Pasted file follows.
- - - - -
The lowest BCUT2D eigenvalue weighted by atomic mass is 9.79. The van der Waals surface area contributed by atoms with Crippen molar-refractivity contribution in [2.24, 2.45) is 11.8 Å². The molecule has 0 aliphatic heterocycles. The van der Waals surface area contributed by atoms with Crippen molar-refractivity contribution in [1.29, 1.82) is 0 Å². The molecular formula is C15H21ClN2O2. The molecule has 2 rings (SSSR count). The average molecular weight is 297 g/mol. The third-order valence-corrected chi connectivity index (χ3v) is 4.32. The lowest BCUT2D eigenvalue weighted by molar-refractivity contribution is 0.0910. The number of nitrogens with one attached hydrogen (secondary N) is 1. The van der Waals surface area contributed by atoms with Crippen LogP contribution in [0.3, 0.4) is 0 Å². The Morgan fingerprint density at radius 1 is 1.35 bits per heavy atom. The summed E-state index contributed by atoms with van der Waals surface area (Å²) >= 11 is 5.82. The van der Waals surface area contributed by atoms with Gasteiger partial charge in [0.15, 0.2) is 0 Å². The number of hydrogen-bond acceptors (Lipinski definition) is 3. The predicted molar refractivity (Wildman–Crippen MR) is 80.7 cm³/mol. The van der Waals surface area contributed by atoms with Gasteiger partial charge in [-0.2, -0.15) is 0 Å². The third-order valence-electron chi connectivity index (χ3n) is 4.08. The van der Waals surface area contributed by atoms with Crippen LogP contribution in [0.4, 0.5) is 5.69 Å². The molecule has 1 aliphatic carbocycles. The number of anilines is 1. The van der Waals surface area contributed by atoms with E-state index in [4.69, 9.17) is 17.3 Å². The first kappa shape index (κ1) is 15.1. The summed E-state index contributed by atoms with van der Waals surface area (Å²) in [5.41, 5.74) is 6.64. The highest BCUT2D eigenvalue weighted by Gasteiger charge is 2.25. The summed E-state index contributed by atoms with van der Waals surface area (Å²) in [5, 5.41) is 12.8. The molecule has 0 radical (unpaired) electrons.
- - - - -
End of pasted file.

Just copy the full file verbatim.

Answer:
The lowest BCUT2D eigenvalue weighted by atomic mass is 9.79. The van der Waals surface area contributed by atoms with Crippen molar-refractivity contribution in [2.24, 2.45) is 11.8 Å². The molecule has 0 aliphatic heterocycles. The van der Waals surface area contributed by atoms with Crippen molar-refractivity contribution in [1.29, 1.82) is 0 Å². The molecular formula is C15H21ClN2O2. The molecule has 2 rings (SSSR count). The average molecular weight is 297 g/mol. The third-order valence-corrected chi connectivity index (χ3v) is 4.32. The lowest BCUT2D eigenvalue weighted by molar-refractivity contribution is 0.0910. The number of nitrogens with one attached hydrogen (secondary N) is 1. The van der Waals surface area contributed by atoms with Crippen LogP contribution in [0.3, 0.4) is 0 Å². The Morgan fingerprint density at radius 1 is 1.35 bits per heavy atom. The summed E-state index contributed by atoms with van der Waals surface area (Å²) >= 11 is 5.82. The van der Waals surface area contributed by atoms with Gasteiger partial charge in [0.15, 0.2) is 0 Å². The number of hydrogen-bond acceptors (Lipinski definition) is 3. The predicted molar refractivity (Wildman–Crippen MR) is 80.7 cm³/mol. The van der Waals surface area contributed by atoms with Gasteiger partial charge in [-0.2, -0.15) is 0 Å². The third-order valence-electron chi connectivity index (χ3n) is 4.08. The van der Waals surface area contributed by atoms with Crippen LogP contribution in [0.4, 0.5) is 5.69 Å². The molecule has 1 aliphatic carbocycles. The number of anilines is 1. The van der Waals surface area contributed by atoms with E-state index in [4.69, 9.17) is 17.3 Å². The first kappa shape index (κ1) is 15.1. The summed E-state index contributed by atoms with van der Waals surface area (Å²) in [5.41, 5.74) is 6.64. The highest BCUT2D eigenvalue weighted by Gasteiger charge is 2.25. The summed E-state index contributed by atoms with van der Waals surface area (Å²) in [5, 5.41) is 12.8. The molecule has 0 radical (unpaired) electrons.